He who cannot draw on three thousand years is living from hand to mouth. -- Goethe
Three Not-Quite-Non Sequiturs:
I remember my high school English teacher telling us that in order to break form you need to understand and be capable of the original form. In specific, she was speaking of the sonnet. Shakespeare was perfectly capable of penning a perfect sonnet. He did so. Therefore, when he deviated from the format, using a spondee instead of a iamb, he did it with full intention and purpose.
This taught me to look at the concept of rebellion in a new light: In order to truly rebel, one must first understand and be fully capable of performing, thinking, doing, etc, whatever it is one is rebelling against. (After all, it's only lashing out against your infirmities otherwise or fighting against someone else's beliefs, neither of which are truly rebellious in nature.) And secondly, rebellion without a purpose is stupidity personified.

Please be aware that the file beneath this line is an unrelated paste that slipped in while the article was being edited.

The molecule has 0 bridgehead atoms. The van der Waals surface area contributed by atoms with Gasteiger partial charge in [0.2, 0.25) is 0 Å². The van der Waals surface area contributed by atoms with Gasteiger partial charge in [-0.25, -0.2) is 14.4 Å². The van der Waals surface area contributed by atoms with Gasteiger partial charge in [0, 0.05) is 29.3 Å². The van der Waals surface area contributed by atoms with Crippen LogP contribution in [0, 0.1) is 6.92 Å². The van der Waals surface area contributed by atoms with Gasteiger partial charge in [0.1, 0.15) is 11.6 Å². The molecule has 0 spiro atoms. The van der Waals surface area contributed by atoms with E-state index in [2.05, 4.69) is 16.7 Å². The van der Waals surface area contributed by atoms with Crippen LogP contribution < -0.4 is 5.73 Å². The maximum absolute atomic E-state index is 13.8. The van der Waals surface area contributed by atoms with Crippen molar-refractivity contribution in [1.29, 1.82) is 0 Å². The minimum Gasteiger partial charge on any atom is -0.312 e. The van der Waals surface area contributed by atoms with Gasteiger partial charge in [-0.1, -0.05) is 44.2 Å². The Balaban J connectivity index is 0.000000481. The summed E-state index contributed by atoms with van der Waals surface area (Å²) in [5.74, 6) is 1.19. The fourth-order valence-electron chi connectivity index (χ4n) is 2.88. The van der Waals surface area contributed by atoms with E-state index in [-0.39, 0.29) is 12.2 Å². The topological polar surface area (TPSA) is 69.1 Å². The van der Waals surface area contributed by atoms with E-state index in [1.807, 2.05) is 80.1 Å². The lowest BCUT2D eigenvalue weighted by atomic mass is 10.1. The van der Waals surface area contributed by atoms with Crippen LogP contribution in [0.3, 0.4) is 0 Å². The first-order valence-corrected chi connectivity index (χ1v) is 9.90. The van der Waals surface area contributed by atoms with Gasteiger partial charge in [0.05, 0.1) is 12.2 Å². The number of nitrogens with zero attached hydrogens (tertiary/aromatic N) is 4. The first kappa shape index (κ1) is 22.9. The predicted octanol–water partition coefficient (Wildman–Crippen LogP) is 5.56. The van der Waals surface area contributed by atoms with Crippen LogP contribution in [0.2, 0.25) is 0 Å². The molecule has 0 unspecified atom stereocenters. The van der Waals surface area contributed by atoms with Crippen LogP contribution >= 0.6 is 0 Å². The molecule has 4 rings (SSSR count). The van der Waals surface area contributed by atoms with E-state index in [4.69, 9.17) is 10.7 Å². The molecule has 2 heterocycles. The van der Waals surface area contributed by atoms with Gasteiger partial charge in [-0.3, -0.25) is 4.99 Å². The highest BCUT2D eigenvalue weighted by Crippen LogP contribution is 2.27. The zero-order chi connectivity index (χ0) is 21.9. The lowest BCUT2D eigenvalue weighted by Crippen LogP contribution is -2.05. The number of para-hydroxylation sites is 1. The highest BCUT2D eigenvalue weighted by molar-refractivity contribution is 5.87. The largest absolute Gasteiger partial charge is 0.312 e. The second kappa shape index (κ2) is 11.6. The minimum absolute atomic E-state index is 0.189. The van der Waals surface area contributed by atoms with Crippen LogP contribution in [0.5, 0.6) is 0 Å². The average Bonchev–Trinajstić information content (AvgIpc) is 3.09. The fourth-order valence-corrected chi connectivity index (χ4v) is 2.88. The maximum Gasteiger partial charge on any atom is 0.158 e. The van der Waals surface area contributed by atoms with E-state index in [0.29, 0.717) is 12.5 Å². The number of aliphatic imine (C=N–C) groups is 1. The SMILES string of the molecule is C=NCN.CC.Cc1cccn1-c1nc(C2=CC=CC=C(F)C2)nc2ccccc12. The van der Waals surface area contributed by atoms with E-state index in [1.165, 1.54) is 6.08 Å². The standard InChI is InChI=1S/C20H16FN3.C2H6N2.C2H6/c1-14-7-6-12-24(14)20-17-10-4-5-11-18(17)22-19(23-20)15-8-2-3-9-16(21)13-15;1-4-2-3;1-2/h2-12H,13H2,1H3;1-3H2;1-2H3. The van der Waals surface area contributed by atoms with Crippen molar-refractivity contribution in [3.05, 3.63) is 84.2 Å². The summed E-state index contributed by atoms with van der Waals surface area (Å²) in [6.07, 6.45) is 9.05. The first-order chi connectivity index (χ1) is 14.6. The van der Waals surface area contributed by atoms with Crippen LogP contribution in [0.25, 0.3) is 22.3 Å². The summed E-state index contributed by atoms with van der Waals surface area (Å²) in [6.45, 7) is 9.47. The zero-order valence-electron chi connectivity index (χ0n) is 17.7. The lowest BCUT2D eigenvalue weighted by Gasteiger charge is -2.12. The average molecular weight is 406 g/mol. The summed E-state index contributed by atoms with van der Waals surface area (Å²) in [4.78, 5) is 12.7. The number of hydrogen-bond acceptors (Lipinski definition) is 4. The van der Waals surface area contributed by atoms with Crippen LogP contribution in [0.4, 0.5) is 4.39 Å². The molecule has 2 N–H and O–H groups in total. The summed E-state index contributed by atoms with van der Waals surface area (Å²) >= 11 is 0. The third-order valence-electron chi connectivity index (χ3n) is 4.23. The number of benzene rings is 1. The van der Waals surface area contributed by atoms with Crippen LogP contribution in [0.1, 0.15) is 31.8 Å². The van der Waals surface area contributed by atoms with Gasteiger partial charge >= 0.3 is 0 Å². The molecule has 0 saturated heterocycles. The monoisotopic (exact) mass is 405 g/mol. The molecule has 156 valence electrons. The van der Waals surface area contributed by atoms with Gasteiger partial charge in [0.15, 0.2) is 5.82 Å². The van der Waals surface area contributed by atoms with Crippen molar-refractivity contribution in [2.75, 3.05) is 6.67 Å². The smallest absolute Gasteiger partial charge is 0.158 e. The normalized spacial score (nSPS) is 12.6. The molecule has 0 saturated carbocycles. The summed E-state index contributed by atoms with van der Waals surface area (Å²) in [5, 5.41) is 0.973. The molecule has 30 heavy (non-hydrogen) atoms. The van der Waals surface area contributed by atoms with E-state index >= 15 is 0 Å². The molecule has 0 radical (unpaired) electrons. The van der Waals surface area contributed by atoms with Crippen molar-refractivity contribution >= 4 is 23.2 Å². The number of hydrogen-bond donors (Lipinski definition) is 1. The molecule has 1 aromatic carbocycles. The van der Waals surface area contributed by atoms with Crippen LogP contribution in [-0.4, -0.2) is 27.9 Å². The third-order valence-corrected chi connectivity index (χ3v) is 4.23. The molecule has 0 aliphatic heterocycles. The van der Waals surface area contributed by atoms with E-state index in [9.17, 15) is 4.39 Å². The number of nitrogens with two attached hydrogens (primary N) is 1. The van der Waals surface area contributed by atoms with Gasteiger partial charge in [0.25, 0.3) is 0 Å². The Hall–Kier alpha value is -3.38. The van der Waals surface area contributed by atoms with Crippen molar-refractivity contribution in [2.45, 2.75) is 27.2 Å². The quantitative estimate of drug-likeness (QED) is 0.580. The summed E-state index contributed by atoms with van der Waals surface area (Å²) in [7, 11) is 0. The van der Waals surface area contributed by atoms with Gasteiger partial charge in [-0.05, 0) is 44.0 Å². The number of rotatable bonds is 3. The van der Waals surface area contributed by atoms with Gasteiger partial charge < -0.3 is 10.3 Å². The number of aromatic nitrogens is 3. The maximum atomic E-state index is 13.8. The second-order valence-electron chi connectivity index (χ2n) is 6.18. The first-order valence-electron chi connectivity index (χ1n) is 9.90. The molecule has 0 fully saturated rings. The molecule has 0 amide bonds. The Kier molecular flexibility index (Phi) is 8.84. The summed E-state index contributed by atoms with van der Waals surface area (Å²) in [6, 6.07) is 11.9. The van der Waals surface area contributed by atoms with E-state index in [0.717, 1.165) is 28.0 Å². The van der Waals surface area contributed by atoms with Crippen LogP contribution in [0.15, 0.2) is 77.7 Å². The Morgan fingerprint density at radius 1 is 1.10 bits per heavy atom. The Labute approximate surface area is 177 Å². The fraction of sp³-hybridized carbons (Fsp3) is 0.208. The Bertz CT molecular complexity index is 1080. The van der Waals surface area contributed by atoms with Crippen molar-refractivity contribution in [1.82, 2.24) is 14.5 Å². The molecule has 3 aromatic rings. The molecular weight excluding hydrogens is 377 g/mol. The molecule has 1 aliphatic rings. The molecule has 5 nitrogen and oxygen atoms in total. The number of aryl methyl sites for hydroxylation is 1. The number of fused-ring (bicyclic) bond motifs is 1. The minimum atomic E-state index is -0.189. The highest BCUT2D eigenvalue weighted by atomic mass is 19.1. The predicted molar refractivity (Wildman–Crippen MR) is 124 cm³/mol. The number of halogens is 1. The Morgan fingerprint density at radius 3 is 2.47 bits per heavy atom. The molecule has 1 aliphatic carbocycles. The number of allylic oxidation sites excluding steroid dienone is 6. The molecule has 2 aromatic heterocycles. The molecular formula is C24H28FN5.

When applied to writing, then, it seems that in order to pen something new and fresh and thought-provoking one needs to become a student of the masters. Without an understanding of the accepted form(s), how can one make playful references to the past or purposeful breaks from essential truths?
All this is to say that I'm contemplating the purchase of the Harvard Classics, originally known as Dr. Eliot's Five Foot Shelf. Of course, owning said books and actually reading them are two different things, I acknowledge, but Dr. Eliot promises that in just "fifteen minutes a day" I can obtain all the elements of a liberal education.
In a time of universal deceit, telling the truth becomes a revolutionary act. --George Orwell